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Netanyahu to address major Jewish Republican conference

The speech Saturday is a rare show of partisanship by a foreign ally

Israel's Likud Party leader, Benjamin Netanyahu, arrives during the swearing-in ceremony for lawmakers at the Knesset, Israel's parliament, in Jerusalem on Tuesday. (Abir Sultan/Pool/AP)

Former Israeli prime minister Benjamin Netanyahu’s speech at the Republican Jewish Coalition’s conference Saturday amounts to a display of support for one American political party ahead of a presidential election that is rare for a foreign ally.

Netanyahu, who is set to return to power as leader of the United States’ strongest ally in the Middle East, has worked with Democratic presidents in the past. But his close relationship with Donald Trump — who launched another White House bid earlier this week — has now manifested in a degree of partisanship that could make working with President Biden challenging.

Netanyahu is scheduled to appear via satellite at Saturday’s conference in a conversation with Matthew Brooks, executive director of the Republican Jewish Coalition, who previously noted that “there’s not much daylight between Netanyahu and Republicans, at least Republican election leaders,” according to Haaretz.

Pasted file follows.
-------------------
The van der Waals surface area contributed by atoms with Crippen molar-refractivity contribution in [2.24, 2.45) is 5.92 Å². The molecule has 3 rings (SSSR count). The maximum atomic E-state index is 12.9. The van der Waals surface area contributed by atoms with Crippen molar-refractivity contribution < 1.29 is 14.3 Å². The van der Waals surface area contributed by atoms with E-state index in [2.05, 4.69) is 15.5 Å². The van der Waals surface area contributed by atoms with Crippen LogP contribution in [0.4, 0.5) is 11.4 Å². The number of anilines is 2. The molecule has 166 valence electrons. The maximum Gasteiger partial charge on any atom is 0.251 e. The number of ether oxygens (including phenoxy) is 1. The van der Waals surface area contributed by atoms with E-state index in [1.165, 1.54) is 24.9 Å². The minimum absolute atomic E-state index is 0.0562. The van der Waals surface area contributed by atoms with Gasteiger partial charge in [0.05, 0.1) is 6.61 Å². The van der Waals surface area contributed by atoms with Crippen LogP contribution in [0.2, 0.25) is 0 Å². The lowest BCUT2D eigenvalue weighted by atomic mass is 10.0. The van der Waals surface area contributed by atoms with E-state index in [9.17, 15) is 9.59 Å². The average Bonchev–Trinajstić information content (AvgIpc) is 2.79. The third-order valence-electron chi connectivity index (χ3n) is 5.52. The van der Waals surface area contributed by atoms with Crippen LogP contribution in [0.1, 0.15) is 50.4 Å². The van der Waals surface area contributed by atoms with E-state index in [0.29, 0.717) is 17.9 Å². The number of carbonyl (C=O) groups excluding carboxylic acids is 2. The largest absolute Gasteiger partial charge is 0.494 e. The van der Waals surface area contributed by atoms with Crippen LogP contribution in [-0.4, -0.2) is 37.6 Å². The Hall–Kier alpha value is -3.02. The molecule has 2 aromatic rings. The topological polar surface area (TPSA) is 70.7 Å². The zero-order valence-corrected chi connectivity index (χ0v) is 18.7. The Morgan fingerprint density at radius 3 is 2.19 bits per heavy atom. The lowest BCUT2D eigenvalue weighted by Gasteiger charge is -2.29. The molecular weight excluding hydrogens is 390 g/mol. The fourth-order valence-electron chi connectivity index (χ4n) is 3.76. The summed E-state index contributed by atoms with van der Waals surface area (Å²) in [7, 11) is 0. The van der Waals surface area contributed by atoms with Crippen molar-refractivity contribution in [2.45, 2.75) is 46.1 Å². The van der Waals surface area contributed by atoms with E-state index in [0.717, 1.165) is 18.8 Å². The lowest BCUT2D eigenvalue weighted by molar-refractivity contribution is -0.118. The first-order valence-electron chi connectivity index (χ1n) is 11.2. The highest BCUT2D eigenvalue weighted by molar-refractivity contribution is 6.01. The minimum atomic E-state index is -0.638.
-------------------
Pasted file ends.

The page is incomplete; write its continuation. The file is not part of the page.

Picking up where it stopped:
This has been a point of criticism aimed at Netanyahu from current Israeli Prime Minister Yair Lapid, who has prioritized improving the country’s relationship with Democrats after the Trump and Netanyahu administrations.

“The management of the relationship with the Democratic Party in the United States was careless and dangerous,” Lapid, the former foreign minister, said last year during a ceremony at his department. “The Republicans are important to us, their friendship is important to us, but not only the friendship of the Republican Party.”

“We find ourselves with a Democratic White House, Senate and House, and they are angry,” he added. “We need to change the way we work with them.”

The conference, which gets underway Friday, has drawn possible contenders for the 2024 GOP presidential nomination, with Trump expected to speak by live stream sometime Saturday.

Biden has known Netanyahu for decades, having worked with him as vice president during the Obama administration and as a senator who once chaired the Senate Foreign Relations Committee. But after his election as president, Biden did not appear to make it a priority to work with the Israeli leader who called Trump “the greatest friend that Israel has ever had in the White House” during the 2020 presidential campaign.

Netanyahu has a long history of aligning himself with the GOP and the party’s presidential candidates, but recent decisions have displayed a further tilt toward the right. Democrats appear to have responded to this pivot in their view of Netanyahu, with only 14 percent approving of him in a 2019 YouGov poll.